A Routine Near-Death Experience… and a Rumor of Angels A Routine Near-Death Experience… and a Rumor of Angels

Two days ago, I was almost killed in an instant. I had one of those experiences that shake you to your very core – and which, to me, constitute some sort of proof of divine providence. It was a very ordinary day. I drove my son to the beach train for his daily trip up the coast to high school. My wife had given me some money and asked me to stop at the store to pick up some sour cream. We were having chicken fajitas for dinner, and one of my kids... [Read more of this post]

How to Be Happy in Life How to Be Happy in Life

There are many different ways of life, of course, and each person has to choose the way that fits his or her personality and intuitions about what life is all about and how to be happy. There is the way of the adventurer. The way of the businessman. The way of the scholar or priest. There is the way of the artist or mystic. There is even Gurdjieff’s Way of the Sly Man, the secret mystic who lives like an ordinary business man. But because... [Read more of this post]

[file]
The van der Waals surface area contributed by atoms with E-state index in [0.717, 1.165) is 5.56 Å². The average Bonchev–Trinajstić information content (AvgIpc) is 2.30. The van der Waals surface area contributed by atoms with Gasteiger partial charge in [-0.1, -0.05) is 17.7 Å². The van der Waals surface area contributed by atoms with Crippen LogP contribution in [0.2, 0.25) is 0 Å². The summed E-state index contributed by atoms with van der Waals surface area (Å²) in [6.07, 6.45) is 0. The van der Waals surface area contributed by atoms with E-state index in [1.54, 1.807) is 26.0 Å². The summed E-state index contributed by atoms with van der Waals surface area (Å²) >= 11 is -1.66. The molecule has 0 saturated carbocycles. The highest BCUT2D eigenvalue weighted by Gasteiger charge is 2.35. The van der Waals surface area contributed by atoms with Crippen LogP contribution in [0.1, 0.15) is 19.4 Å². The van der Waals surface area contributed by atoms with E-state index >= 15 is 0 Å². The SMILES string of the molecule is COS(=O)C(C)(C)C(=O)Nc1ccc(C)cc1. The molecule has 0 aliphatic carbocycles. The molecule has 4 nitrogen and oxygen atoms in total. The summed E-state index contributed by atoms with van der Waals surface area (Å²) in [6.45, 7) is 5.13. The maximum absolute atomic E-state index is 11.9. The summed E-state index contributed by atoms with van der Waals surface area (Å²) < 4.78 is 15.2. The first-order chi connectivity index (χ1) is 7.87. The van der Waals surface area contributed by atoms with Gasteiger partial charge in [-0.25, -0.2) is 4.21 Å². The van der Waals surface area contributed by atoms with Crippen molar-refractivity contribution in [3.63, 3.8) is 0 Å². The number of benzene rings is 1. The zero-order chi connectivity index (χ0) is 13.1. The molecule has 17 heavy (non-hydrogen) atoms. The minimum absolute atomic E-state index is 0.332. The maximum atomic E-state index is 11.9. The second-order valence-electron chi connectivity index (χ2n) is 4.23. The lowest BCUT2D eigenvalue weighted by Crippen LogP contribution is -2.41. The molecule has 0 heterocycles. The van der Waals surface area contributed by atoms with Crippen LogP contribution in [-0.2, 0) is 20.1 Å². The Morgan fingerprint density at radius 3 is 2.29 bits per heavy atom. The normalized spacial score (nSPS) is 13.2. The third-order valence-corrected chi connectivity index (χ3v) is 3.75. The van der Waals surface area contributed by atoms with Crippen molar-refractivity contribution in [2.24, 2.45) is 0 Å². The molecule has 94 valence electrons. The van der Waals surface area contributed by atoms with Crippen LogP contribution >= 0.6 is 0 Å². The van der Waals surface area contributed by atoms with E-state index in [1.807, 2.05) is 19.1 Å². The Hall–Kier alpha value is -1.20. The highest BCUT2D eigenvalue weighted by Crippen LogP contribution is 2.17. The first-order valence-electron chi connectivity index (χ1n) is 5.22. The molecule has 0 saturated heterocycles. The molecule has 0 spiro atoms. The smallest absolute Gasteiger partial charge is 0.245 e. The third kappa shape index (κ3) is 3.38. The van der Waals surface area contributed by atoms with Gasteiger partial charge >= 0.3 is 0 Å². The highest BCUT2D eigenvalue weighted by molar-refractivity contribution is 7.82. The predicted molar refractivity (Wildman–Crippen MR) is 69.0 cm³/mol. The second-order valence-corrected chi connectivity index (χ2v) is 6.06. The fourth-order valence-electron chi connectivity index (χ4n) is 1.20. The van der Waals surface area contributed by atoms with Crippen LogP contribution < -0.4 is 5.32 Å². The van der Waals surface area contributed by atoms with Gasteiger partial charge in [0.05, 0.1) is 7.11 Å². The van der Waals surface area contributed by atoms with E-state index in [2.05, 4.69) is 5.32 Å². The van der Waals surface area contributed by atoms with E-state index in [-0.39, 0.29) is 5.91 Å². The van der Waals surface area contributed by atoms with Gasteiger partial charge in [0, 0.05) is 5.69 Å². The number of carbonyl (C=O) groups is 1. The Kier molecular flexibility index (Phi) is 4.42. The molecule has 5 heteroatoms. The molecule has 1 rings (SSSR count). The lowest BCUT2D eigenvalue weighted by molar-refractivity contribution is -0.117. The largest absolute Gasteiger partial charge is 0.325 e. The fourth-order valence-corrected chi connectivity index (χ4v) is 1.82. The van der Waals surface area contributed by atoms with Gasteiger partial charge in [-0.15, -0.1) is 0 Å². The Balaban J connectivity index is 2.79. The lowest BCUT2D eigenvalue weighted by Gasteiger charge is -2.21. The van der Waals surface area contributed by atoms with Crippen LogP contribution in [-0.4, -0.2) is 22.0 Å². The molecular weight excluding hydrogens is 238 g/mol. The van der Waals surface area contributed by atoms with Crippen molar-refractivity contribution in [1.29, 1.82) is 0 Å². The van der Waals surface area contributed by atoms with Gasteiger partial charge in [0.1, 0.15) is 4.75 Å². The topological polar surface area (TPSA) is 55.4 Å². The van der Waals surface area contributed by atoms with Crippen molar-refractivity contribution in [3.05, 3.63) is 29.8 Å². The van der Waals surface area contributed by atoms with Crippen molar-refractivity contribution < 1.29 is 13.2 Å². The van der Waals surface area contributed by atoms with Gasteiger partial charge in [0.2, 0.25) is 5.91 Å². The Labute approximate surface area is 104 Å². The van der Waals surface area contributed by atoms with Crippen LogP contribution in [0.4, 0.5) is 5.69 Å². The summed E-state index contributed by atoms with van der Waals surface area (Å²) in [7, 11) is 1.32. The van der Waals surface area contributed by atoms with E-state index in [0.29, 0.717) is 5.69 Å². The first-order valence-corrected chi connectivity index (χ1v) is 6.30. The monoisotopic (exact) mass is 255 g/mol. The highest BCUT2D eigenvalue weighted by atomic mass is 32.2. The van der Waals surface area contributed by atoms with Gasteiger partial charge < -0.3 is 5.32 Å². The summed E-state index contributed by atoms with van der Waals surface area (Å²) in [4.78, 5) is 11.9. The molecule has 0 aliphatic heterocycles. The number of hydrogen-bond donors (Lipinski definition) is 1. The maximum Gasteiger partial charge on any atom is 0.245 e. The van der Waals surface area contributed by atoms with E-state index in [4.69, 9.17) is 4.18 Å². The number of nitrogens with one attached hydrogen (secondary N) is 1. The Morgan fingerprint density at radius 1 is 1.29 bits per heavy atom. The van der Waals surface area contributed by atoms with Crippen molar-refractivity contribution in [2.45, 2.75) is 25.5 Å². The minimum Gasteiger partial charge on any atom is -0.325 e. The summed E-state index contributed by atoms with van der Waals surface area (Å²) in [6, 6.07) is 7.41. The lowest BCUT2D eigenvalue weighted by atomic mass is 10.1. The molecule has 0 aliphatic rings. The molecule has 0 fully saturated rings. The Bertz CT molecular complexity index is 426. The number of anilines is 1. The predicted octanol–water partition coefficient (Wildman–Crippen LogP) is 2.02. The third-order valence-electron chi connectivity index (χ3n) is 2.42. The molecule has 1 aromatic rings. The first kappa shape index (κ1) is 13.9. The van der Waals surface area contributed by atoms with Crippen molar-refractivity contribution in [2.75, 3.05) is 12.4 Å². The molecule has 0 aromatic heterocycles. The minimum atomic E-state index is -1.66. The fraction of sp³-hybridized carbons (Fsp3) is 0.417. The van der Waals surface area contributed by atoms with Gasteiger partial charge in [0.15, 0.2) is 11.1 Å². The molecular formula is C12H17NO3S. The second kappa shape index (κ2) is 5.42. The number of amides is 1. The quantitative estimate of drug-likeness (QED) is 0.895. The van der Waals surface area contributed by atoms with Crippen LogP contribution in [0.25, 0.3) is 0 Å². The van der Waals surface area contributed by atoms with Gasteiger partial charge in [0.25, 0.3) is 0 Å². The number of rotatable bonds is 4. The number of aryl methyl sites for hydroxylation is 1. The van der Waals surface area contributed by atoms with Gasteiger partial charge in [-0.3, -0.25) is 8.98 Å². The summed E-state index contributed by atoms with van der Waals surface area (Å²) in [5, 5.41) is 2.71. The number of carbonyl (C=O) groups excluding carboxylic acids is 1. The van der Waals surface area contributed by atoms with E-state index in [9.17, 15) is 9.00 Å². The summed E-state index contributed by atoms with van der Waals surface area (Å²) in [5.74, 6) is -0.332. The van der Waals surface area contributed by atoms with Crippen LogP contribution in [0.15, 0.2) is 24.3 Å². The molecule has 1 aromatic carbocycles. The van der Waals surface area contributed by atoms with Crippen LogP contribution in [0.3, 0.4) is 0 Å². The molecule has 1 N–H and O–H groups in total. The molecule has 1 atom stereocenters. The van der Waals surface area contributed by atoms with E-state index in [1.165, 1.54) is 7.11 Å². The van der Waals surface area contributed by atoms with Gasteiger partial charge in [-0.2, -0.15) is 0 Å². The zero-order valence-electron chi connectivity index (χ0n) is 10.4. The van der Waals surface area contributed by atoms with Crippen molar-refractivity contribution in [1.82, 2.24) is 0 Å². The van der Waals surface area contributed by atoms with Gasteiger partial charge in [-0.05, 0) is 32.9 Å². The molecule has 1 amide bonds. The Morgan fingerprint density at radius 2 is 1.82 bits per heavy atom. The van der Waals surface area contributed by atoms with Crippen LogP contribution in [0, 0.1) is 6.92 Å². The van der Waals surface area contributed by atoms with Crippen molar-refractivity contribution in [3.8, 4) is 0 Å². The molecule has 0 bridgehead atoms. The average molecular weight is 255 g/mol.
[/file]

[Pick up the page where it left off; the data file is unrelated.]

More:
Why Newt Gingrich is a False Messiah Why Newt Gingrich is a False Messiah

Like most people who enjoy frank and intelligent conversation, I like Newt Gingrich. He is smart, knowledgeable, intelligent to a fault, every bit the history professor he once was. I first saw him, more than 18 years ago, at a gathering of conservative activists in the Mayflower Hotel in Washington. He mesmerized the audience then just as he mesmerizes growing numbers of Republicans today. Republicans are so grateful to have someone in their... [Read more of this post]

Video:  Avon Descent Video: Avon Descent

One of my favorite gurus, Tom Hodgkinson of The Idler, demonstrates what you can do with your spare time if you don’t waste so much energy on work, paying taxes and doing what everyone tells you. An awesome achievement pulled off at the last minute! This was the 2011 Avon Descent, the only white water race of its kind in the world.  Read More →